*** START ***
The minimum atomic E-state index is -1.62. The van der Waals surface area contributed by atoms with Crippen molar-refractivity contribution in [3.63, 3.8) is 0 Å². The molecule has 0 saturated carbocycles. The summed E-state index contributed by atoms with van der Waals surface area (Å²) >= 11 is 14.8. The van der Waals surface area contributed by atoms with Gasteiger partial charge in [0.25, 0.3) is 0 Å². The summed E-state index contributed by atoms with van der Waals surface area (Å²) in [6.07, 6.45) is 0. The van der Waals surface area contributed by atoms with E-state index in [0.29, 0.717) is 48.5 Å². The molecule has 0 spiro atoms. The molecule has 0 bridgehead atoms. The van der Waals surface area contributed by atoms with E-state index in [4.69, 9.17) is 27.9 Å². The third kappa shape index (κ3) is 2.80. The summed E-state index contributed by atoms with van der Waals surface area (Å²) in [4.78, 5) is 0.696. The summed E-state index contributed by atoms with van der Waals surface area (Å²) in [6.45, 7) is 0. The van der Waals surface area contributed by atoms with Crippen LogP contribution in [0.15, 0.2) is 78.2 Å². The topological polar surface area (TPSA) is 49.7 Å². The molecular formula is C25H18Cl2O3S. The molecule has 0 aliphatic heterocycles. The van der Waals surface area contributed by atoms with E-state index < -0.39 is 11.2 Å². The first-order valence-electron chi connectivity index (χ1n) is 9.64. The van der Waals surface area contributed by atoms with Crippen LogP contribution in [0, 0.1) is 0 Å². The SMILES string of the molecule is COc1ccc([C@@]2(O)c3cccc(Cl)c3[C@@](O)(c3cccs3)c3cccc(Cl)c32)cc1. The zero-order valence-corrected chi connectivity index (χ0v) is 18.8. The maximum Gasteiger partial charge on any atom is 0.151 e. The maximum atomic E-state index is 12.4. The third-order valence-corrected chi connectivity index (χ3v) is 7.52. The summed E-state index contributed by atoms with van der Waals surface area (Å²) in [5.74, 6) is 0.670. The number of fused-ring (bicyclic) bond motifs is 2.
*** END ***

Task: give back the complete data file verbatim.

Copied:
The minimum atomic E-state index is -1.62. The van der Waals surface area contributed by atoms with Crippen molar-refractivity contribution in [3.63, 3.8) is 0 Å². The molecule has 0 saturated carbocycles. The summed E-state index contributed by atoms with van der Waals surface area (Å²) >= 11 is 14.8. The van der Waals surface area contributed by atoms with Gasteiger partial charge in [0.25, 0.3) is 0 Å². The summed E-state index contributed by atoms with van der Waals surface area (Å²) in [6.07, 6.45) is 0. The van der Waals surface area contributed by atoms with E-state index in [0.29, 0.717) is 48.5 Å². The molecule has 0 spiro atoms. The molecule has 0 bridgehead atoms. The van der Waals surface area contributed by atoms with E-state index in [4.69, 9.17) is 27.9 Å². The third kappa shape index (κ3) is 2.80. The summed E-state index contributed by atoms with van der Waals surface area (Å²) in [4.78, 5) is 0.696. The summed E-state index contributed by atoms with van der Waals surface area (Å²) in [6.45, 7) is 0. The van der Waals surface area contributed by atoms with Crippen LogP contribution in [0.15, 0.2) is 78.2 Å². The topological polar surface area (TPSA) is 49.7 Å². The molecular formula is C25H18Cl2O3S. The molecule has 0 aliphatic heterocycles. The van der Waals surface area contributed by atoms with E-state index < -0.39 is 11.2 Å². The first-order valence-electron chi connectivity index (χ1n) is 9.64. The van der Waals surface area contributed by atoms with Crippen LogP contribution in [0, 0.1) is 0 Å². The SMILES string of the molecule is COc1ccc([C@@]2(O)c3cccc(Cl)c3[C@@](O)(c3cccs3)c3cccc(Cl)c32)cc1. The zero-order valence-corrected chi connectivity index (χ0v) is 18.8. The maximum Gasteiger partial charge on any atom is 0.151 e. The maximum atomic E-state index is 12.4. The third-order valence-corrected chi connectivity index (χ3v) is 7.52. The summed E-state index contributed by atoms with van der Waals surface area (Å²) in [5.74, 6) is 0.670. The number of fused-ring (bicyclic) bond motifs is 2.